SkipdiverJohn

Über Member
Location
London
What I’ve learned from golf is expensive doesn’t always equal best for me - except sometimes it does. Learning how to find great clubs for me took effort, and I bought and sold a lot of clubs along the way. So I am trying to lessen the learning curve with bikes.
I'm sure you lost a lot of money along the way, too. Buying fancy stuff new, finding it wasn't as great as you expected, then selling it on secondhand at a large loss. Followed by buying more new stuff to see if you liked that better instead. Then repeating the same thing over and over.

If you are new to something, and not absolutely sure what gear will suit you best, it makes a lot more sense to either buy new at the lower priced end of the spectrum, or to buy fancier, more expensive stuff, secondhand not new.
Be realistic; you are not a young, super-fit racer, for whom the last degree of performance matters. You are an older bloke who just needs something comfortable that rides nicely for some recreation and exercise. You do not need to spend thousands on some carbon job fitted with high end parts with an ounce of weight shaved off here and there. All you need is a basic but decent quality bike that fits you size-wise and has comfortable geometry. You should be able to do that new for only a few hundred pounds (in the UK) and for relatively peanuts if you buy a used bike not a new one.
 
Location
London
Chuck, you said upthread

## will ride mainly on a long beach bike trail

Can you tell us what this is? Have any pics of such a thing?
Differences in language obviously. But to my brit ears it doesn't sound like the sort of thing you"d be wanting a full on drop bar aggressive carbon machine for. And I'd be inclined to leave the mankini at home.
 
OP
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Chuckschreiner

Regular
Location
Los Angeles
Last day of our 112 km Camino, will arrive tonight, will drag our celebrating, sore butts in around 3 or 4 pm. 16 km up and down what looks like steep hills.

Thanks all for your thoughts - will read and chew on tonight as my weary feet celebrate like a 21 yr old that the walking is done!
 
OP
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Chuckschreiner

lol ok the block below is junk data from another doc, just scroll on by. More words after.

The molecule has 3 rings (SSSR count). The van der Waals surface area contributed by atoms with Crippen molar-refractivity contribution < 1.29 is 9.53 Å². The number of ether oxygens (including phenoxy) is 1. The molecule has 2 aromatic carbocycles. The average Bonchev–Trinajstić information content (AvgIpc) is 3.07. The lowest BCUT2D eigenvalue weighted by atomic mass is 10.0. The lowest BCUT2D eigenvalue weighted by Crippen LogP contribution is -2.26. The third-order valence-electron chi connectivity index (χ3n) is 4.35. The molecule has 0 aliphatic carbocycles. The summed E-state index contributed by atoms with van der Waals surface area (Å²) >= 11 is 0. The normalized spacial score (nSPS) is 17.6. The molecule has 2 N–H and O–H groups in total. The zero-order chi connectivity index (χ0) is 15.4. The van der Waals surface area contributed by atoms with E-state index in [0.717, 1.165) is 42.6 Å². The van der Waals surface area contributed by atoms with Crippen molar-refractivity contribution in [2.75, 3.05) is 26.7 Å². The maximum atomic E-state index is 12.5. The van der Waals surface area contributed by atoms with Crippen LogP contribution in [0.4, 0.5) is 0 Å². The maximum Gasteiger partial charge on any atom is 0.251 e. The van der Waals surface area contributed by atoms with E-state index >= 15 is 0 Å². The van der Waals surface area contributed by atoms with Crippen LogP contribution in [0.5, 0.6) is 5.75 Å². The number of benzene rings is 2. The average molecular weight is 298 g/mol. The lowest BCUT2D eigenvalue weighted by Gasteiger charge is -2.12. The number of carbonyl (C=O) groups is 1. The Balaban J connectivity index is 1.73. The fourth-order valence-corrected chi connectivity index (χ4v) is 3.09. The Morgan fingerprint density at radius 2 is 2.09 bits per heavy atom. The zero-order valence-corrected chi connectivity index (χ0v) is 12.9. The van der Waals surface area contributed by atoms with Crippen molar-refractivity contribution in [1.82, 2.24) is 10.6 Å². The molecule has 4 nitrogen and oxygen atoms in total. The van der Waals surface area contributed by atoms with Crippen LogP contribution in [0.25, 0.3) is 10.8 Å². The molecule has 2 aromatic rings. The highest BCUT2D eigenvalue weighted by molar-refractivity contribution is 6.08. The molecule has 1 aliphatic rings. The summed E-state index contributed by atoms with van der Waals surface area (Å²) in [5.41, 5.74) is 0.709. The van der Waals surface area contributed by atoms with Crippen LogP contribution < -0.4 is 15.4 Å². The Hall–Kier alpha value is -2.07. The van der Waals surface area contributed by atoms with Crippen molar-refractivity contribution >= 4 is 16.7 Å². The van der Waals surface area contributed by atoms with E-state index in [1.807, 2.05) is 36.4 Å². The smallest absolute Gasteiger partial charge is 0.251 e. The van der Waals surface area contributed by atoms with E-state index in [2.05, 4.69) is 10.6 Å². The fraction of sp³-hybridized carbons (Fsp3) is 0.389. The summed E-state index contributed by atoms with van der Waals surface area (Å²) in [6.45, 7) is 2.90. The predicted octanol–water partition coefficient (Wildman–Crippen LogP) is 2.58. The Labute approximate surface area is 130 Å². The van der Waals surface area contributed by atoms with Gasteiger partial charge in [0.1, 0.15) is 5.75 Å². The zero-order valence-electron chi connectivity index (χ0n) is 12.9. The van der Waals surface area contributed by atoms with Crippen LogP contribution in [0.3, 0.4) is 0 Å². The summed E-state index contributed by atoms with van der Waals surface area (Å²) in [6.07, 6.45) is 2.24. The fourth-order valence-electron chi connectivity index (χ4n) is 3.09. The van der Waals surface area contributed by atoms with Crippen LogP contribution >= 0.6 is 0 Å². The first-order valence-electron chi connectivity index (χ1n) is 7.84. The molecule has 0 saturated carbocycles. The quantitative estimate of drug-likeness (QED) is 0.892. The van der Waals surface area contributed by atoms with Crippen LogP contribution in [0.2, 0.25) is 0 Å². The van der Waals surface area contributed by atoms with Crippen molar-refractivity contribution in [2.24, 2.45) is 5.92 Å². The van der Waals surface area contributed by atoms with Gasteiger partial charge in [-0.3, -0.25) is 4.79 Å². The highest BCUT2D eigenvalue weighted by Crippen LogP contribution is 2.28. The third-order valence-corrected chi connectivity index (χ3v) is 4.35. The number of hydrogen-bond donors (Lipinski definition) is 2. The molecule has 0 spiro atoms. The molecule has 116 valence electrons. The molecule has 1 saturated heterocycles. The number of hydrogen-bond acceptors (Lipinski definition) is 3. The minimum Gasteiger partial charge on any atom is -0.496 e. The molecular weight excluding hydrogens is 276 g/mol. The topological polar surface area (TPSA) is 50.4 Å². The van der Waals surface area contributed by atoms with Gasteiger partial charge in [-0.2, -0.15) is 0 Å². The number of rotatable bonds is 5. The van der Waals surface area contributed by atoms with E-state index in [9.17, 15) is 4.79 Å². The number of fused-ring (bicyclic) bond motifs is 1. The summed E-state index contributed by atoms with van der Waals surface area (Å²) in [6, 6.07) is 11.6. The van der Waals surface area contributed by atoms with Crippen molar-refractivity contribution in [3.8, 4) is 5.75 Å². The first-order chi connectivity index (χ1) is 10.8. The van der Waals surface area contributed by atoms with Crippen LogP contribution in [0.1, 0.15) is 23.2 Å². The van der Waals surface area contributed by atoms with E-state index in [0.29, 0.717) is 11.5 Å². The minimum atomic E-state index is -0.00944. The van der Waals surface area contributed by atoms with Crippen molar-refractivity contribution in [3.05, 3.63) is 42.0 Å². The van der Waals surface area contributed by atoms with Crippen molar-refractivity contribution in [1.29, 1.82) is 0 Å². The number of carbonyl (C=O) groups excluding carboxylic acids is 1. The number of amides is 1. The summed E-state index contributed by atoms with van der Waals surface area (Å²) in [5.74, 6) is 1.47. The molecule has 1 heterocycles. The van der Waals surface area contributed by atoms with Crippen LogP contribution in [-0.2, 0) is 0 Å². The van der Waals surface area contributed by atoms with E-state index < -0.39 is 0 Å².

Regular
Location
Los Angeles
Chuck, you said upthread

## will ride mainly on a long beach bike trail

Can you tell us what this is? Have any pics of such a thing?
Differences in language obviously. But to my brit ears it doesn't sound like the sort of thing you"d be wanting a full on drop bar aggressive carbon machine for. And I'd be inclined to leave the mankini at home.
@Blue Hills I really appreciate your questions.

I don’t have pics with me of the bike path but it is about 20 miles of bikes only (and peds) along the Beach with well maintained concrete. It is essentially flat but with some ocean breeze. My ride from my home to the path is hilly but short.

The thing that gives me pause is I have the ambition to do some hill riding - at the south end of the trial there is a beautiful peninsula that is all hills - long steep inclines. My ambition in 6-12 months is to ride this - but this is not assured. It’s a tough ride for me. A goal.

But you’re right. My primary ride is flat and my primary goal is to maintain strength and endurance. 2-3-4 hrs on the bike without undue misery.

That said, light is good (within reason) Rumor is, I am not getting younger.
 
Location
London
Mm, concrete?

Doesn't sound too smooth. The odd small gaps from the laying?

The more I learn, especially with your reasonable desire to climb, the more I think quality but non flashy flat bar bike. With bar ends. No more than 10 speed. Quality wheels handbuilt to replace the original ones the bike came with. With clearance for a range of tyre widths. And rims which will take them. If it won't even take 28mm tyres forget it. Triple on the front. And sneer at folk who sneer at it.
 
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vickster

Legendary Member
@Blue Hills I really appreciate your questions.

I don’t have pics with me of the bike path but it is about 20 miles of bikes only (and peds) along the Beach with well maintained concrete. It is essentially flat but with some ocean breeze. My ride from my home to the path is hilly but short.